There are two tried and tested formulas for commissioning reviews in the shockingly incestuous bordello of Indian books that has now spread its wings into Indian journalism.
The supposedly dignified formula is to get an author’s friend or associate to do the unctuous needful (say a Khushwant Singh to “review” a David Davidar) so that reputations are protected, nothing damaging is said and everybody gets called for the next orgiastic party.
Its opposite recipe is to get a hired gun who will fire at will (say a Mihir S. Sharma to pump into Suhel Seth) so that the old gasbag is punctured, some buzz is released, and major “trending” happens in blogosphere.
India Today magazine uses the latter technique in the latest issue while belatedly reviewing Outlook* magazine editor-in-chief Vinod Mehta‘s memoirs.
In Lucknow Boy, published nearly three months ago, Mehta gives the sultana of scuttlebutt, former Stardust editor Shobha De, some chosen ones— for not including an introduction to a book she had commissioned him to write and then for not having had the courtesy to inform of it, despite bumping into him off and on, etc.
De has returned the favour in kind (and more) in the India Today review calling the 306-page tome “that’s filled with Delhi style bragging… rather dull”—a loosely strung account of job-hopping full of old-fashioned self-righteousness and tedious justifications:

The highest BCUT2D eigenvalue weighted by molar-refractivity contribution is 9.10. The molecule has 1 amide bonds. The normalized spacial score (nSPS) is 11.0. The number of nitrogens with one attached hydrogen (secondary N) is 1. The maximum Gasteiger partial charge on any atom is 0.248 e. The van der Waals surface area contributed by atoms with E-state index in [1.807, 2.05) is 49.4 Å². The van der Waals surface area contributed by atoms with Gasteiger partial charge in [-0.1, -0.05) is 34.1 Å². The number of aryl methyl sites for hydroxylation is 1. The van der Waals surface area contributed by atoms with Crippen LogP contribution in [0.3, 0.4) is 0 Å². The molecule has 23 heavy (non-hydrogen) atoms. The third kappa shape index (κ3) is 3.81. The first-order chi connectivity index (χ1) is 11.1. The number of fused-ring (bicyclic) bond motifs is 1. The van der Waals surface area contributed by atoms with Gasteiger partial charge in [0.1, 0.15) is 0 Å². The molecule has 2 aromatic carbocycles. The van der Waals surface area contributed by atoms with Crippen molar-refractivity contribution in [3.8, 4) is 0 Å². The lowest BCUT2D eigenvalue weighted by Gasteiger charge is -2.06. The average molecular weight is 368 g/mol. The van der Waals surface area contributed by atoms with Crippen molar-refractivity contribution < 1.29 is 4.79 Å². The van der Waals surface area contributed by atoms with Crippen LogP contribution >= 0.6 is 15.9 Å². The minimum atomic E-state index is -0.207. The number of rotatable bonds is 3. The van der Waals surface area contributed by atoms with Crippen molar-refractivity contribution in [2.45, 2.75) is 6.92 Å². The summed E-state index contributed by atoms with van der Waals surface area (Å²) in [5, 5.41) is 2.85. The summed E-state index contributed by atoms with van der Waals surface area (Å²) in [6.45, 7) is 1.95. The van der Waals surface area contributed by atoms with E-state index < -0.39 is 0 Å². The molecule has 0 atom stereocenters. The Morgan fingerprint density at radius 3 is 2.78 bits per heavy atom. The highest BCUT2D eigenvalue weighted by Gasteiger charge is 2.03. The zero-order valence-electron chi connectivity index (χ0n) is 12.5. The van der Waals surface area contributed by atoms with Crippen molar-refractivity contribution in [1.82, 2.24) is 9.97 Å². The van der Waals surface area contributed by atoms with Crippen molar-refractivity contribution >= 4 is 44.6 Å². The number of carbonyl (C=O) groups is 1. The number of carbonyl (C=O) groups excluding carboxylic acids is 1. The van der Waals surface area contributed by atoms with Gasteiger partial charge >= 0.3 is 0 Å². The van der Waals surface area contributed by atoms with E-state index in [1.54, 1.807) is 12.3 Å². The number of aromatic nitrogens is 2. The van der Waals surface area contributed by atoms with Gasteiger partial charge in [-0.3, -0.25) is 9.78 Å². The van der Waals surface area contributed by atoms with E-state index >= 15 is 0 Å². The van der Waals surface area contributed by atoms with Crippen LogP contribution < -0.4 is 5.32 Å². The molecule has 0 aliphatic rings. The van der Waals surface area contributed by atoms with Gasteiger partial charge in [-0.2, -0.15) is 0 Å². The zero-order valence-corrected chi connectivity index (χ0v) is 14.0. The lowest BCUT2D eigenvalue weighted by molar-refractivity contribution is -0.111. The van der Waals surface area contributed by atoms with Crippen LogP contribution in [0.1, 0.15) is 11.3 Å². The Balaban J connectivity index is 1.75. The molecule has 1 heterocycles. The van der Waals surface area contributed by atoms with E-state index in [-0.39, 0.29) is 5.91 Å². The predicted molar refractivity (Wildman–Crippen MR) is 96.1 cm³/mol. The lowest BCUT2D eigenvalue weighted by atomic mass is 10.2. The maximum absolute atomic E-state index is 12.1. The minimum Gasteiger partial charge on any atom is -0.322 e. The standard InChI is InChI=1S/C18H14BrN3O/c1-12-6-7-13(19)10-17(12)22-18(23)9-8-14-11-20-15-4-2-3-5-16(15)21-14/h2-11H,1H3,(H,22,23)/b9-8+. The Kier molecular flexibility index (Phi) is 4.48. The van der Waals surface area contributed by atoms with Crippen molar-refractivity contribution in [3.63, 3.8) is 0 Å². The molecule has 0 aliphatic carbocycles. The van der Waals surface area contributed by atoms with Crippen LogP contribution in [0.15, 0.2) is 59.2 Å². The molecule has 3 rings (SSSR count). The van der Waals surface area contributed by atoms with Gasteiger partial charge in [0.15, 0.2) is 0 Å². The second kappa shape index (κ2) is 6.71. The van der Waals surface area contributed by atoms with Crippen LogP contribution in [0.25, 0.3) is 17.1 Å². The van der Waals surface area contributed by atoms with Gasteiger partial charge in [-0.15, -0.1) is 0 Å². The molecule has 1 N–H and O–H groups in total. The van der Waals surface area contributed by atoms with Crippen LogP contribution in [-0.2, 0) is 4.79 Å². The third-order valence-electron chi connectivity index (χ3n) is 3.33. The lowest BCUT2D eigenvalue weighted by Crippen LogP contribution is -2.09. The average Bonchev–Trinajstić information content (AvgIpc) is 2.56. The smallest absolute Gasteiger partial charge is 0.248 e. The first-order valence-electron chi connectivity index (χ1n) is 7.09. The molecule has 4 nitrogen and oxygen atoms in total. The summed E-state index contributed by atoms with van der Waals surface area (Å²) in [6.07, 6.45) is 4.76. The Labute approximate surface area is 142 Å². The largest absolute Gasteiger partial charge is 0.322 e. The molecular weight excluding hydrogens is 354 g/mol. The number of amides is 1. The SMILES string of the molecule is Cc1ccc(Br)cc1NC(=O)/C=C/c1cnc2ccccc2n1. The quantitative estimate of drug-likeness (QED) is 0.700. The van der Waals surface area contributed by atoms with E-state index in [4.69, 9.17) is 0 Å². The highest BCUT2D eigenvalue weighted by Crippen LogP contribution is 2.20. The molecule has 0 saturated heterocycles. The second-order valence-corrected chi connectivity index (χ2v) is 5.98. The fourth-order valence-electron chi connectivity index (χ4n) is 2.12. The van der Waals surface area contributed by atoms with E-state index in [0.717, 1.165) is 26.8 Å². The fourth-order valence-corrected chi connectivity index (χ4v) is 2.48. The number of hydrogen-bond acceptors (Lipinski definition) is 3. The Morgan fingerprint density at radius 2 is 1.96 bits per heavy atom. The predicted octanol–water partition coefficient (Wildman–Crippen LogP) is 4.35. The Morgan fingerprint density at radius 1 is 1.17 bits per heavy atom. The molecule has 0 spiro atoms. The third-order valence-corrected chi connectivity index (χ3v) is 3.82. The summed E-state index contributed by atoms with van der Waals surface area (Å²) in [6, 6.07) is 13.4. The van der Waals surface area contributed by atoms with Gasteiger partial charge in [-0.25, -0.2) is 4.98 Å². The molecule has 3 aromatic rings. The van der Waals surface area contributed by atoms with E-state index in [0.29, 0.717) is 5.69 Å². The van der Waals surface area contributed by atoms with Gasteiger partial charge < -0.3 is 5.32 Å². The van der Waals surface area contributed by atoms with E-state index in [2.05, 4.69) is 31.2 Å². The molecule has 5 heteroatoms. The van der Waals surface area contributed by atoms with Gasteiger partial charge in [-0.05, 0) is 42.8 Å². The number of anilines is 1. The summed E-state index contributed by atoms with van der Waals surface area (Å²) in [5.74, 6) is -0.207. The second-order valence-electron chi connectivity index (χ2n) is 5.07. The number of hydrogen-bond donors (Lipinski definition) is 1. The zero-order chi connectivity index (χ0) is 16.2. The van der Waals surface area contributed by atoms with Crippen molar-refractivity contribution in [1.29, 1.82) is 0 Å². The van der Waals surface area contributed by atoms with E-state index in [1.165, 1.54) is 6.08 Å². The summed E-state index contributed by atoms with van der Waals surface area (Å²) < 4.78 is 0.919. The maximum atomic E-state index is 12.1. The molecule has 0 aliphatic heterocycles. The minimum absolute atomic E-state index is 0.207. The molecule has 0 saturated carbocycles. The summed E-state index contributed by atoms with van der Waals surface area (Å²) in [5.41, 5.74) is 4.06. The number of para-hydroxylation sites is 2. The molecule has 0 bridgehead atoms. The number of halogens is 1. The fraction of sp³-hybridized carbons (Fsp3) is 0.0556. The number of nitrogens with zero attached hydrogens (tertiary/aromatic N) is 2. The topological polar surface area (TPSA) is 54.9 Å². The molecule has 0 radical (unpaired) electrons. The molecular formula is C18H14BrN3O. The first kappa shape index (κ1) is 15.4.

#What happened? Something obviously got in the way, and let’s blame it on Delhi. Had Mr Mehta continued to live and work in Mumbai, I am certain he would have written a far more readable book.
# Mr Mehta’s sepia-toned recollections may be of some interest to his colleagues and assorted politicos who wish to be featured in the magazine he so ably edits. Give them Sunny Leone‘s unedited life story in ten easy chapters intead—now that’s riveting stuff.
# The biggest letdown in this memoir is the absence of any asli masala….
# The Mumbai Mehta was an amiable chap. He wasn’t boastful. And he could out-bitch anybody in the room. Most of the time, the bitching was about those absent. Everybody laughed—including his highly “intellectual” friends tiresome then, far worse now. But Mr Mehta had not turned as pretentious… nor did he drop names.
# The one magazine Mr Mehta missed editing and he could still do a brilliant job of it, is Stardust.
* Disclosures apply
Illustration: courtesy Keshav/ The Hindu
Also read: Vinod Mehta on Arun Shourie, Dileep Padgaonkar
It isn’t easy telling tales of even dead editors
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